On How I Discovered Ikebana

The word Ikebana refers to the Japanese art of flower arrangement which has become increasingly popular all over the world since World War II. Instruction in this art form finally made its way to Vernon in the mid-eighties. The Okanagan Ikebana study group was affiliated with the Vancouver  Ikenobo Ikebana Society.

I first discovered Ikebana in church on one of my first visits to the Unitarian Fellowship of Kelowna. This discovery in church was indeed befitting since the origin of Ikebana can be traced back to the introduction of Buddhism into Japan in the 6th century. It wasn’t until the middle of the 15th century, however, that it became recognized as a formal field of study.

The first arrangement I ever saw was a shoka and I was greatly moved by its simplicity and inherent beauty. It not only appealed to my senses but it also seemed to elicit a spiritual response which I could not immediately understand. Fortunately, the arranger was present and I was introduced to the intrinsic symbolism in this form. The shoka, I was told, is composed of three main elements, shin, soe, and tai which represent respectively humanity, heaven and earth. Shin occupies the central position representing human beings floating between heaven and earth.

It became immediately obvious that there is more to Ikebana than simply arranging flowers even when one has followed all the rules pertaining to the particular arrangement being practiced. This may be why Japanese Ikebana practitioners sometime refer to their art as kado meaning the way of the flowers. In that context, one pursues the study of an art form as a path symbolizing the way of life. In arranging flowers, one seeks to become one with nature, one with life. This can obviously only be achieved after years of practice. One of the students I meet when I attend the Vancouver bi-yearly workshops is well into her nineties. What matters then is not so much getting there, but the experiences one lives on the way.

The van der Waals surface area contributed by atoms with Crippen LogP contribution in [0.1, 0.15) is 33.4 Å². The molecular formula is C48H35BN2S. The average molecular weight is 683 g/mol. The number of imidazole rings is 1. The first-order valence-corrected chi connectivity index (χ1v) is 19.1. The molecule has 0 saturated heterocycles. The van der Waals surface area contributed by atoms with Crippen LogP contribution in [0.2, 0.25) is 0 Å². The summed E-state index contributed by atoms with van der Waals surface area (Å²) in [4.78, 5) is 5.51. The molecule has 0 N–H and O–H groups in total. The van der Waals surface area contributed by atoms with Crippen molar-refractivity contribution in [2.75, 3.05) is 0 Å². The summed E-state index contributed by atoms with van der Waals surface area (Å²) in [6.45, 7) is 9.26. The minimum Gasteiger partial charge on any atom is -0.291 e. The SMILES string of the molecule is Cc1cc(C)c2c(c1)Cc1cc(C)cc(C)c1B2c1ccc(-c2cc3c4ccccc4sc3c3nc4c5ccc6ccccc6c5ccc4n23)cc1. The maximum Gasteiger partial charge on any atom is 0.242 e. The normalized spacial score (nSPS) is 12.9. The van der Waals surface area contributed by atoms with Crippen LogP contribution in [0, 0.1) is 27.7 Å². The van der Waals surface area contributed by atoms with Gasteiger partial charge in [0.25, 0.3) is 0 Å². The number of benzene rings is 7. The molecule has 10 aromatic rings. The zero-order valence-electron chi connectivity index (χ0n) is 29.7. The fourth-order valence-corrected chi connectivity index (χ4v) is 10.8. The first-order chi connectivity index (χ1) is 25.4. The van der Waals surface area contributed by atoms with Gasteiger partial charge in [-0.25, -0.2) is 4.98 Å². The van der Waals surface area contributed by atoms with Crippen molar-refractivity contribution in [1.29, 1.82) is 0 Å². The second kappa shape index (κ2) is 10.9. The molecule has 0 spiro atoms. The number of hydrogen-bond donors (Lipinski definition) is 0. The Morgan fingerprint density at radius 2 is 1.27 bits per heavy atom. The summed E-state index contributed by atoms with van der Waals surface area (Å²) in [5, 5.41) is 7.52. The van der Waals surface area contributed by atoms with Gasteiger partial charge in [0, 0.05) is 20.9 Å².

As a former professor of language and literature, I am reminded of an homonym to the Japanese word kado. The word is cadeau which is French for gift. Ikebana has been for me a gift, one that members of my Ikenobo chapter have shared with me. One that hopefully I will be able to share with you. As I sign off today, I will leave you with a quotation from our Headmaster, Sen’ei Ikenobo.

Like a poem or painting made with flowers, Ikenobo Ikebana expresses both the beauty of flowers and the beauty of longing in our own hearts.


2 thoughts on “On How I Discovered Ikebana

  1. Dear Jean-Marcel,

    You write about flowers the way I feel about them. And I love the Japanese aesthetic.

    Yesterday, quite unexpectedly, I discovered the Metropolitan Museum was hosting an Ikebana Exhibition. It would have been such fun to view it with you!

    The quotation is lovely.



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